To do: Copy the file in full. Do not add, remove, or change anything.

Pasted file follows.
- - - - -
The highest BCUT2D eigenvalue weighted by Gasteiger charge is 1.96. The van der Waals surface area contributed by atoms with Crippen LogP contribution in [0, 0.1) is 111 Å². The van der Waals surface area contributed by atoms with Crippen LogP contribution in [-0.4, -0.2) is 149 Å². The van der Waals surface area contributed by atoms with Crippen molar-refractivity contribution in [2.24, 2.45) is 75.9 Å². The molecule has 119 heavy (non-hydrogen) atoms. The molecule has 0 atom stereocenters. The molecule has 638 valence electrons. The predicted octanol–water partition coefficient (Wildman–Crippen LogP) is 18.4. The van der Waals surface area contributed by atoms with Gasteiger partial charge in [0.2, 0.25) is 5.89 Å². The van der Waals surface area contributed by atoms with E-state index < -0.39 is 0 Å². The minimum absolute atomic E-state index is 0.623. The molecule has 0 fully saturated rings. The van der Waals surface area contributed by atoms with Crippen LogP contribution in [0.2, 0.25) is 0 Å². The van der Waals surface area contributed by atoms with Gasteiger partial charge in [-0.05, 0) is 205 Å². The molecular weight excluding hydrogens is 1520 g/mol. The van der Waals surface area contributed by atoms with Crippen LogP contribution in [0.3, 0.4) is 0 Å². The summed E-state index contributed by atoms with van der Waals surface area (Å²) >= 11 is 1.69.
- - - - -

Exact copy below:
The highest BCUT2D eigenvalue weighted by Gasteiger charge is 1.96. The van der Waals surface area contributed by atoms with Crippen LogP contribution in [0, 0.1) is 111 Å². The van der Waals surface area contributed by atoms with Crippen LogP contribution in [-0.4, -0.2) is 149 Å². The van der Waals surface area contributed by atoms with Crippen molar-refractivity contribution in [2.24, 2.45) is 75.9 Å². The molecule has 119 heavy (non-hydrogen) atoms. The molecule has 0 atom stereocenters. The molecule has 638 valence electrons. The predicted octanol–water partition coefficient (Wildman–Crippen LogP) is 18.4. The van der Waals surface area contributed by atoms with Gasteiger partial charge in [0.2, 0.25) is 5.89 Å². The van der Waals surface area contributed by atoms with E-state index < -0.39 is 0 Å². The minimum absolute atomic E-state index is 0.623. The molecule has 0 fully saturated rings. The van der Waals surface area contributed by atoms with Crippen LogP contribution in [0.2, 0.25) is 0 Å². The van der Waals surface area contributed by atoms with Gasteiger partial charge in [-0.05, 0) is 205 Å². The molecular weight excluding hydrogens is 1520 g/mol. The van der Waals surface area contributed by atoms with Crippen LogP contribution in [0.3, 0.4) is 0 Å². The summed E-state index contributed by atoms with van der Waals surface area (Å²) >= 11 is 1.69.